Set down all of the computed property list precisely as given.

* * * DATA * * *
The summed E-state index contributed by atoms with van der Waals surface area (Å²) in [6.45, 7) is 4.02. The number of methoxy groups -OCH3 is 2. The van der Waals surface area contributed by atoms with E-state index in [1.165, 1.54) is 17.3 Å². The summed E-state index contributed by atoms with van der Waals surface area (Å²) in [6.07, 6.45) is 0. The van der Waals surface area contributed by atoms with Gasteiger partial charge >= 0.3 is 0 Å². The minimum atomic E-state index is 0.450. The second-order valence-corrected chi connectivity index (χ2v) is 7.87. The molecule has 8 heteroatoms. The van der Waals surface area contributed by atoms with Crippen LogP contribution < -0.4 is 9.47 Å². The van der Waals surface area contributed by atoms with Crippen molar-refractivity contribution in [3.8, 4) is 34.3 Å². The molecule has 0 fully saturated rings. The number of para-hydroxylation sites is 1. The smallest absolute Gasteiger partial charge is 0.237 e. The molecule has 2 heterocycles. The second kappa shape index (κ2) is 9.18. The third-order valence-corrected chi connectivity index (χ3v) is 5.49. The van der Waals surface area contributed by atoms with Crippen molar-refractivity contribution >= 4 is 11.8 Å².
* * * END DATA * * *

The summed E-state index contributed by atoms with van der Waals surface area (Å²) in [6.45, 7) is 4.02. The number of methoxy groups -OCH3 is 2. The van der Waals surface area contributed by atoms with E-state index in [1.165, 1.54) is 17.3 Å². The summed E-state index contributed by atoms with van der Waals surface area (Å²) in [6.07, 6.45) is 0. The van der Waals surface area contributed by atoms with Gasteiger partial charge >= 0.3 is 0 Å². The minimum atomic E-state index is 0.450. The second-order valence-corrected chi connectivity index (χ2v) is 7.87. The molecule has 8 heteroatoms. The van der Waals surface area contributed by atoms with Crippen LogP contribution < -0.4 is 9.47 Å². The van der Waals surface area contributed by atoms with Crippen molar-refractivity contribution in [3.8, 4) is 34.3 Å². The molecule has 0 fully saturated rings. The number of para-hydroxylation sites is 1. The smallest absolute Gasteiger partial charge is 0.237 e. The molecule has 2 heterocycles. The second kappa shape index (κ2) is 9.18. The third-order valence-corrected chi connectivity index (χ3v) is 5.49. The van der Waals surface area contributed by atoms with Crippen molar-refractivity contribution >= 4 is 11.8 Å².